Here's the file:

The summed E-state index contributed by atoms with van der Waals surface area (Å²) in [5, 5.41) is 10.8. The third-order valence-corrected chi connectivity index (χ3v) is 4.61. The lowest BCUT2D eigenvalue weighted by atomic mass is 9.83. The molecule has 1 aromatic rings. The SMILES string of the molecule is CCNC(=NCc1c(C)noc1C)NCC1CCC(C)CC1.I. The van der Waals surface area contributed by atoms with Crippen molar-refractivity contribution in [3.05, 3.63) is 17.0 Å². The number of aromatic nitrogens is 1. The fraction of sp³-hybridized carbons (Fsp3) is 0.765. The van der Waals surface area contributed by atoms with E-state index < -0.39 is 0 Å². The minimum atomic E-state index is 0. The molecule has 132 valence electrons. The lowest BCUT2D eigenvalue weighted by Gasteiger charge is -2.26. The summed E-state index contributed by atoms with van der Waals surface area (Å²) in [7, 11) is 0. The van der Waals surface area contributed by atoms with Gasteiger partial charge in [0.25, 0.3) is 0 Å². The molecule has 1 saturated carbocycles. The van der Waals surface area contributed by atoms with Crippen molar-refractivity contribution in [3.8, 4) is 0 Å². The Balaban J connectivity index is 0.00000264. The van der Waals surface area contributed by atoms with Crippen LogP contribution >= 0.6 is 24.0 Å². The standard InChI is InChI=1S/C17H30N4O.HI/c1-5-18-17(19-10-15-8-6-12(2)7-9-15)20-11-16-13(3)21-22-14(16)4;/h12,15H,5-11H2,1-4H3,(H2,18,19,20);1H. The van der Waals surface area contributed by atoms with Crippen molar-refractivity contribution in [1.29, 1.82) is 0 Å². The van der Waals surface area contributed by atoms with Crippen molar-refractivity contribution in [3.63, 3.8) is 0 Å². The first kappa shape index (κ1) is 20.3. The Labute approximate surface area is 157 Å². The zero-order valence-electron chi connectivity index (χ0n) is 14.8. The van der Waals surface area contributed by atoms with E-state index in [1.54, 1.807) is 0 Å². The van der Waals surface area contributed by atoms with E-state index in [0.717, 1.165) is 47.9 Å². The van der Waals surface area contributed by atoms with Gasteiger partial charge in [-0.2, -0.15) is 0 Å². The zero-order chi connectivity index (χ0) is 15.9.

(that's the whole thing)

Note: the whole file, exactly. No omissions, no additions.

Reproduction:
The summed E-state index contributed by atoms with van der Waals surface area (Å²) in [5, 5.41) is 10.8. The third-order valence-corrected chi connectivity index (χ3v) is 4.61. The lowest BCUT2D eigenvalue weighted by atomic mass is 9.83. The molecule has 1 aromatic rings. The SMILES string of the molecule is CCNC(=NCc1c(C)noc1C)NCC1CCC(C)CC1.I. The van der Waals surface area contributed by atoms with Crippen molar-refractivity contribution in [3.05, 3.63) is 17.0 Å². The number of aromatic nitrogens is 1. The fraction of sp³-hybridized carbons (Fsp3) is 0.765. The van der Waals surface area contributed by atoms with E-state index < -0.39 is 0 Å². The minimum atomic E-state index is 0. The molecule has 132 valence electrons. The lowest BCUT2D eigenvalue weighted by Gasteiger charge is -2.26. The summed E-state index contributed by atoms with van der Waals surface area (Å²) in [7, 11) is 0. The van der Waals surface area contributed by atoms with Gasteiger partial charge in [0.25, 0.3) is 0 Å². The molecule has 1 saturated carbocycles. The van der Waals surface area contributed by atoms with Crippen molar-refractivity contribution in [3.8, 4) is 0 Å². The Balaban J connectivity index is 0.00000264. The van der Waals surface area contributed by atoms with Crippen LogP contribution >= 0.6 is 24.0 Å². The standard InChI is InChI=1S/C17H30N4O.HI/c1-5-18-17(19-10-15-8-6-12(2)7-9-15)20-11-16-13(3)21-22-14(16)4;/h12,15H,5-11H2,1-4H3,(H2,18,19,20);1H. The van der Waals surface area contributed by atoms with Crippen molar-refractivity contribution in [1.29, 1.82) is 0 Å². The van der Waals surface area contributed by atoms with Crippen molar-refractivity contribution in [3.63, 3.8) is 0 Å². The first kappa shape index (κ1) is 20.3. The Labute approximate surface area is 157 Å². The zero-order valence-electron chi connectivity index (χ0n) is 14.8. The van der Waals surface area contributed by atoms with E-state index in [1.54, 1.807) is 0 Å². The van der Waals surface area contributed by atoms with E-state index in [0.717, 1.165) is 47.9 Å². The van der Waals surface area contributed by atoms with Gasteiger partial charge in [-0.2, -0.15) is 0 Å². The zero-order chi connectivity index (χ0) is 15.9.